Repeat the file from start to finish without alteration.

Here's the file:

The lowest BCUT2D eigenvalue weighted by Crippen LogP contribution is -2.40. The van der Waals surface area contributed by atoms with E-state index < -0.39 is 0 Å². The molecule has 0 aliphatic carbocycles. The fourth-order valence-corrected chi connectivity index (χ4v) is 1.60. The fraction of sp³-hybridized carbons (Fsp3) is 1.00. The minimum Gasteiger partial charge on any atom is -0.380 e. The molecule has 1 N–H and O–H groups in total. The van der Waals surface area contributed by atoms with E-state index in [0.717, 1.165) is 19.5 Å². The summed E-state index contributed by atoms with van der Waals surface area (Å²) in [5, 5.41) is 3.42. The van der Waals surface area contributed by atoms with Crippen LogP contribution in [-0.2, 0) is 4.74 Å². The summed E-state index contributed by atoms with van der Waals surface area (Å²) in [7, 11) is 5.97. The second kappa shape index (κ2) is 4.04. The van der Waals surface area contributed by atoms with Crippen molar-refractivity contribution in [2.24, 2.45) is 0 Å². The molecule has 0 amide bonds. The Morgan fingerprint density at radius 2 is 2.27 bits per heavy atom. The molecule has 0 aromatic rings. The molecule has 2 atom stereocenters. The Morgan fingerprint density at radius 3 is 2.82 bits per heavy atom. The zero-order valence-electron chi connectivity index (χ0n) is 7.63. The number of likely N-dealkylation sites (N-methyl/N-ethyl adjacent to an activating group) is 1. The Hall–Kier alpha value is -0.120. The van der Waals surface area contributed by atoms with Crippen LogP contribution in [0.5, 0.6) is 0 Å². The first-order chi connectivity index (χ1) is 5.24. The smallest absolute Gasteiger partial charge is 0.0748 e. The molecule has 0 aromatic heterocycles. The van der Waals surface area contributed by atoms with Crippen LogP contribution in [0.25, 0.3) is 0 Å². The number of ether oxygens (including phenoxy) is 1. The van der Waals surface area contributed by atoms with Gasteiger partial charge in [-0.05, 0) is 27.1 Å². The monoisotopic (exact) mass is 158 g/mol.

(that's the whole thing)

The lowest BCUT2D eigenvalue weighted by Crippen LogP contribution is -2.40. The van der Waals surface area contributed by atoms with E-state index < -0.39 is 0 Å². The molecule has 0 aliphatic carbocycles. The fourth-order valence-corrected chi connectivity index (χ4v) is 1.60. The fraction of sp³-hybridized carbons (Fsp3) is 1.00. The minimum Gasteiger partial charge on any atom is -0.380 e. The molecule has 1 N–H and O–H groups in total. The van der Waals surface area contributed by atoms with E-state index in [0.717, 1.165) is 19.5 Å². The summed E-state index contributed by atoms with van der Waals surface area (Å²) in [5, 5.41) is 3.42. The van der Waals surface area contributed by atoms with Crippen LogP contribution in [-0.2, 0) is 4.74 Å². The summed E-state index contributed by atoms with van der Waals surface area (Å²) in [7, 11) is 5.97. The second kappa shape index (κ2) is 4.04. The van der Waals surface area contributed by atoms with Crippen molar-refractivity contribution in [2.24, 2.45) is 0 Å². The molecule has 0 amide bonds. The Morgan fingerprint density at radius 2 is 2.27 bits per heavy atom. The molecule has 0 aromatic rings. The molecule has 2 atom stereocenters. The Morgan fingerprint density at radius 3 is 2.82 bits per heavy atom. The zero-order valence-electron chi connectivity index (χ0n) is 7.63. The number of likely N-dealkylation sites (N-methyl/N-ethyl adjacent to an activating group) is 1. The Hall–Kier alpha value is -0.120. The van der Waals surface area contributed by atoms with Crippen LogP contribution in [0.5, 0.6) is 0 Å². The first-order chi connectivity index (χ1) is 5.24. The smallest absolute Gasteiger partial charge is 0.0748 e. The molecule has 0 aromatic heterocycles. The van der Waals surface area contributed by atoms with Crippen LogP contribution in [0.25, 0.3) is 0 Å². The number of ether oxygens (including phenoxy) is 1. The van der Waals surface area contributed by atoms with Gasteiger partial charge in [-0.05, 0) is 27.1 Å². The monoisotopic (exact) mass is 158 g/mol.